In the light of the clear and categorical statement on 2nd July, HANSARD cols. 1673–4, by the hon. Lady the Member for Aberdeen, South (Lady Tweedsmuir) concerning the location of the Scottish University, that it would be announced by 16th July "at the latest", will the right hon. and learned Gentleman also make time for a personal statement by the hon. Lady so that she can say why she has not fulfilled this promise?
May I press the Leader of the House to answer that question in view of the great concern in Scotland as to the location of the new university? May I further raise two matters with him: first, my right hon. Friend the Member for Kilmarnock (Mr. Ross) referred to the Divorce (Scotland) Bill which is to come on on Tuesday. Is the right hon. and learned Gentleman aware that during the Committee stage the ostensible sponsor of the Bill withdrew the two principal Clauses of it, one of which includes three additional grounds for divorce?
My hon. Friend the Member for Pontypool (Mr. Abse) subsequently has sought, and will seek again next Tuesday, to put back that Clause with those three new grounds for divorce. I propose to add four more new grounds for divorce. There will, therefore, be no prospect of getting the Bill next Tuesday night, if at all.
Secondly, has the right hon. and learned Gentleman's attention been drawn to Motion No. 160 in my name, about the Prime Minister's dereliction of duty, not only in transferring Questions, but in making speeches in the House?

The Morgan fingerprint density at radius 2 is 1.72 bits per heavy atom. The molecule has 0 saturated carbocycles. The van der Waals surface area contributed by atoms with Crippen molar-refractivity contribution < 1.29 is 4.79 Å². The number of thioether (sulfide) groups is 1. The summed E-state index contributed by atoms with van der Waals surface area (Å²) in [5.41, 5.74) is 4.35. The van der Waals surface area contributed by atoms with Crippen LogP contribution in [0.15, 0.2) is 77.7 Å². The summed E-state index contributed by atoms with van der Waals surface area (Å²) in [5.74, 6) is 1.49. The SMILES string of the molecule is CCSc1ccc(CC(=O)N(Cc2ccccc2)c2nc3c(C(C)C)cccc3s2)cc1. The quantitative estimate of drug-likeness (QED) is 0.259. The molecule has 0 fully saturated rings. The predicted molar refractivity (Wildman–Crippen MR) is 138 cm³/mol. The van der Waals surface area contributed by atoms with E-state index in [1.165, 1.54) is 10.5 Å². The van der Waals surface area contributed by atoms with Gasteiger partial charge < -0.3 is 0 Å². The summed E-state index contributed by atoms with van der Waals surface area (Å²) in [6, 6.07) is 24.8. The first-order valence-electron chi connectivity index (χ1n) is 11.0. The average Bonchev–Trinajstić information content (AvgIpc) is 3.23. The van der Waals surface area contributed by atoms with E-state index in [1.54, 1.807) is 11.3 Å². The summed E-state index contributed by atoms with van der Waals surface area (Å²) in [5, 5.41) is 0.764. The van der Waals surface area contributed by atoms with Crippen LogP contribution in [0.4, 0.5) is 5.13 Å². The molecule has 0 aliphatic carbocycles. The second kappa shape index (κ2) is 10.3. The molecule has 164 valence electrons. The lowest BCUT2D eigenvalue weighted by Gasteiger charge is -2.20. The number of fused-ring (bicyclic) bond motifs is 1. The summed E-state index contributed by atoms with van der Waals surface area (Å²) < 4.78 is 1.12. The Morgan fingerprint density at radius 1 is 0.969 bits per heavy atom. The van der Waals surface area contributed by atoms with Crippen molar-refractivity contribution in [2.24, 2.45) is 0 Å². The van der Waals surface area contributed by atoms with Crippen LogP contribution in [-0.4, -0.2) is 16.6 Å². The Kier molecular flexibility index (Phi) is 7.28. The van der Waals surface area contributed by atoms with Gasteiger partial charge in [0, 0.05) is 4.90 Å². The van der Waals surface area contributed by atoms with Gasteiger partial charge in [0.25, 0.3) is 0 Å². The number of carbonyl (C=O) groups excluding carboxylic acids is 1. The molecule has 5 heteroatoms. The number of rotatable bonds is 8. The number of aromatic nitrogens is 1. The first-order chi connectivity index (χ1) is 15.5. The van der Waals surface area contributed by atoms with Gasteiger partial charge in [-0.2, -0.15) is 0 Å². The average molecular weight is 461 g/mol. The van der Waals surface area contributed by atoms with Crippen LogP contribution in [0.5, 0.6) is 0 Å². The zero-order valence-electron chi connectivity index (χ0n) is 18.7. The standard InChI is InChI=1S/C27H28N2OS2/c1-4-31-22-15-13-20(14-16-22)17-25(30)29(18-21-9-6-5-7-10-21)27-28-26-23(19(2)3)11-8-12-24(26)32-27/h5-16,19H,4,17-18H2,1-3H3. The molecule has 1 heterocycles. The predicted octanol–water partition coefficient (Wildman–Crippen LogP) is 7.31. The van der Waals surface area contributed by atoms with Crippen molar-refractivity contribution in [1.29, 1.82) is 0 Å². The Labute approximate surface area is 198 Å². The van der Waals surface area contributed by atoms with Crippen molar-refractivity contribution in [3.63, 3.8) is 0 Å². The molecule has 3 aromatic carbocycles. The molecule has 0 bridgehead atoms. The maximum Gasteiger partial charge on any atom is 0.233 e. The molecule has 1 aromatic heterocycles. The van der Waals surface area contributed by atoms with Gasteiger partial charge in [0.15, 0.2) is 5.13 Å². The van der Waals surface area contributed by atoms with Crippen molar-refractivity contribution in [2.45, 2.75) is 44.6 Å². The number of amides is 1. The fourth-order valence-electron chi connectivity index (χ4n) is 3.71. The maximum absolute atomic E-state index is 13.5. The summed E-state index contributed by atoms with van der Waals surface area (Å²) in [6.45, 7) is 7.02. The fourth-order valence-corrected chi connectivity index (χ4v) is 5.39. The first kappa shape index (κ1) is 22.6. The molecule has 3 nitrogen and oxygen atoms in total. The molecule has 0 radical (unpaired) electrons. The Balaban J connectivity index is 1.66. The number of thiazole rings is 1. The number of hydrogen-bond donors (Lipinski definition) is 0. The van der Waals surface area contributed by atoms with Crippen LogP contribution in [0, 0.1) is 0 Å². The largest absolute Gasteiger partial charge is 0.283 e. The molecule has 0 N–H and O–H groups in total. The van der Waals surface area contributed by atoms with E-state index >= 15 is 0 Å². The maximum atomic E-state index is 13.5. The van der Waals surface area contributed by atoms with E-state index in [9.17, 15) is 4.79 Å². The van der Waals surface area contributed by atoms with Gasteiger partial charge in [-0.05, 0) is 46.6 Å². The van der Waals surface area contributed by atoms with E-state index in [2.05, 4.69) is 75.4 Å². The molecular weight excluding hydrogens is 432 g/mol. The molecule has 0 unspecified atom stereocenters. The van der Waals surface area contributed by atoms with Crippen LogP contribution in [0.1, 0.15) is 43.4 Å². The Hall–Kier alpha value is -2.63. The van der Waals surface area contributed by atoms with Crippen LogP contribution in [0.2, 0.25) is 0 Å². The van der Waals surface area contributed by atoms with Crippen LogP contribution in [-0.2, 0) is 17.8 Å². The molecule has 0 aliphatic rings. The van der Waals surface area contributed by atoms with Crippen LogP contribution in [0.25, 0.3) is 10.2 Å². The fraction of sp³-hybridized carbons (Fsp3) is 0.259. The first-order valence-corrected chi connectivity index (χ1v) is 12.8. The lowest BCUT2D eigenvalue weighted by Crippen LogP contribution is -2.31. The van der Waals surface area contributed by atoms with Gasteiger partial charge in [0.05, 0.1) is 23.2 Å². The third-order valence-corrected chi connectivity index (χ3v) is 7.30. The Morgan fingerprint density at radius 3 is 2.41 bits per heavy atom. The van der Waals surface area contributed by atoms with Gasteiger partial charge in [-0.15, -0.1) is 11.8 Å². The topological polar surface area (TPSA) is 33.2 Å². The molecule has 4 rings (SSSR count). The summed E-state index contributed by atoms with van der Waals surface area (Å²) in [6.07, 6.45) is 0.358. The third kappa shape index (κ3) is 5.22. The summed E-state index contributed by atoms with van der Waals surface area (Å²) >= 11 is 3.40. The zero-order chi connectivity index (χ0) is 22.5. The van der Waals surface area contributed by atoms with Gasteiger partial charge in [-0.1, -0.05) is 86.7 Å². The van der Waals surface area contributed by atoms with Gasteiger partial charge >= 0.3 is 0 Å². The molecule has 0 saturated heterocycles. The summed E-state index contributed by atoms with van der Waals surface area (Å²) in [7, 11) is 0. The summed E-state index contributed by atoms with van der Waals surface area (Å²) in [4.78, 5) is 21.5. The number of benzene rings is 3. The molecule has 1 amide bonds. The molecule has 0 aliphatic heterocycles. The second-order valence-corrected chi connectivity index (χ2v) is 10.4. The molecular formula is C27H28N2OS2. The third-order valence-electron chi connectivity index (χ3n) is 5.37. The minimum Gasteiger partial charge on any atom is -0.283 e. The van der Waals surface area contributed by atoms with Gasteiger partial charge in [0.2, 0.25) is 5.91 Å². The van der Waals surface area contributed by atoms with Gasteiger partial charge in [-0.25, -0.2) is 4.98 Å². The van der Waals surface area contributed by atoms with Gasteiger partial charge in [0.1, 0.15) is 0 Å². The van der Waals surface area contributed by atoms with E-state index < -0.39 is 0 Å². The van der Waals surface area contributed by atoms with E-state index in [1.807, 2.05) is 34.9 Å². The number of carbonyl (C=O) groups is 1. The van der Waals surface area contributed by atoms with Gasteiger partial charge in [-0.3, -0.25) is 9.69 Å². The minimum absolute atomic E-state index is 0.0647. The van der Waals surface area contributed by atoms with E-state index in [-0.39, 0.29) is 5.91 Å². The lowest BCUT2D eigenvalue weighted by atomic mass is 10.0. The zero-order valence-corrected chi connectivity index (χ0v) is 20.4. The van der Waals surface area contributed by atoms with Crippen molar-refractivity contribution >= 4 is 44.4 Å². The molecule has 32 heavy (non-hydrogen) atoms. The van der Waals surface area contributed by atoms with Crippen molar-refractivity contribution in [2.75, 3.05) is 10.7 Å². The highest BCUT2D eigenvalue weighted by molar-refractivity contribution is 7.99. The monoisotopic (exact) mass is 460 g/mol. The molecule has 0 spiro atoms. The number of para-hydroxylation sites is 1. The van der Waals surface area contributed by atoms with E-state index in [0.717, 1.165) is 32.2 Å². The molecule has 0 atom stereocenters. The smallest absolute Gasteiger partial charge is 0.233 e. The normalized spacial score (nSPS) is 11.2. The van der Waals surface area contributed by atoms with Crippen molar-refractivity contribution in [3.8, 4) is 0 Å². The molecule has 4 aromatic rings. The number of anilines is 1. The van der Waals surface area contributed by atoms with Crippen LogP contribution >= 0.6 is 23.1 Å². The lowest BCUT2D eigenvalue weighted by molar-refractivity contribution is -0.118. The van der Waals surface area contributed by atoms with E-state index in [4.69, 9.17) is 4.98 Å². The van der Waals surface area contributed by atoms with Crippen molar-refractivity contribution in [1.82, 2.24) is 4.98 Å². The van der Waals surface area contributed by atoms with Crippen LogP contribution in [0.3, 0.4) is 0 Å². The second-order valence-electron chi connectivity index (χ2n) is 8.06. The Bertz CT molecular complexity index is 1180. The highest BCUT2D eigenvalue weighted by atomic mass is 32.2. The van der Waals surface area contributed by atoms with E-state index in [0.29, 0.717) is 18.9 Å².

[This House strongly resents the contemptuous and arrogant way in which the Prime Minister deliberately evades his duty, as evidence by the facts, that in the last two months alone, up to 9th July, he has transferred to other Ministers 98 Questions addressed specifically to him, without giving any reasons for so doing, and that in nine months of office he has made only five speeches in the House, none of which has been on any major domestic issue, a record of comparative silence unequalled in British Parliamentary history; and calls on the Prime Minister, in the very brief time left to him, to show more enthusiasm in presenting his policies to the elected representatives of the people.]
May I make a constructive suggestion—[Laughter.]—which does not merit the levity which the Government's supporters are showing? I wish to support the constructive suggestion made by my hon. Friend the Member for Kilmarnock (Mr. Ross) about Tuesday's business and the difficulty which he has pointed out will occur if the Scottish business planned for Tuesday is taken on that day.